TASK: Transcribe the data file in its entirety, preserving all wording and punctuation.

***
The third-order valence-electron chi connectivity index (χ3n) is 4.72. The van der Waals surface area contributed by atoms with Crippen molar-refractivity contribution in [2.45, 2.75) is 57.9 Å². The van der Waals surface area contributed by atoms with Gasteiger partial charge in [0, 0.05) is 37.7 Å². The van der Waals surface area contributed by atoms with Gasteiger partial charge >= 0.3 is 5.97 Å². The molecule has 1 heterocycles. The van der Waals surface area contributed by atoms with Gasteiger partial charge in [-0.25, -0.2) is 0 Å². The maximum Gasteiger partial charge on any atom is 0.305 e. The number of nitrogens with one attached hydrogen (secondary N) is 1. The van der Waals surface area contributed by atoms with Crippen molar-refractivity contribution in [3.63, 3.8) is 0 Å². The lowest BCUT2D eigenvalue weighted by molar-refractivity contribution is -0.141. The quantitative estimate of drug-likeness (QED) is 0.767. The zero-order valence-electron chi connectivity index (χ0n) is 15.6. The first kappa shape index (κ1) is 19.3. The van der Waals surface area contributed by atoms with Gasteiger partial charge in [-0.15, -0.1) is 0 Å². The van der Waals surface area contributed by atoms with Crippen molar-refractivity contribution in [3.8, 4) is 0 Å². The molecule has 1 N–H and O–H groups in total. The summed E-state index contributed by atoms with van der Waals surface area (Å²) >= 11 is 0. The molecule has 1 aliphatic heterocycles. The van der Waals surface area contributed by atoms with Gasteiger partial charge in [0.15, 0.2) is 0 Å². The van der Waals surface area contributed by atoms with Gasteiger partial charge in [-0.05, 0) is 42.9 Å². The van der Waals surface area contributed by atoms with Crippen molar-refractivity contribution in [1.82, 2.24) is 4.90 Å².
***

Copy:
The third-order valence-electron chi connectivity index (χ3n) is 4.72. The van der Waals surface area contributed by atoms with Crippen molar-refractivity contribution in [2.45, 2.75) is 57.9 Å². The van der Waals surface area contributed by atoms with Gasteiger partial charge in [0, 0.05) is 37.7 Å². The van der Waals surface area contributed by atoms with Gasteiger partial charge >= 0.3 is 5.97 Å². The molecule has 1 heterocycles. The van der Waals surface area contributed by atoms with Gasteiger partial charge in [-0.25, -0.2) is 0 Å². The maximum Gasteiger partial charge on any atom is 0.305 e. The number of nitrogens with one attached hydrogen (secondary N) is 1. The van der Waals surface area contributed by atoms with Crippen molar-refractivity contribution in [3.63, 3.8) is 0 Å². The lowest BCUT2D eigenvalue weighted by molar-refractivity contribution is -0.141. The quantitative estimate of drug-likeness (QED) is 0.767. The zero-order valence-electron chi connectivity index (χ0n) is 15.6. The first kappa shape index (κ1) is 19.3. The van der Waals surface area contributed by atoms with Gasteiger partial charge in [-0.15, -0.1) is 0 Å². The van der Waals surface area contributed by atoms with Crippen molar-refractivity contribution in [3.8, 4) is 0 Å². The molecule has 1 N–H and O–H groups in total. The summed E-state index contributed by atoms with van der Waals surface area (Å²) >= 11 is 0. The molecule has 1 aliphatic heterocycles. The van der Waals surface area contributed by atoms with Gasteiger partial charge in [0.15, 0.2) is 0 Å². The van der Waals surface area contributed by atoms with Gasteiger partial charge in [-0.05, 0) is 42.9 Å². The van der Waals surface area contributed by atoms with Crippen molar-refractivity contribution in [1.82, 2.24) is 4.90 Å².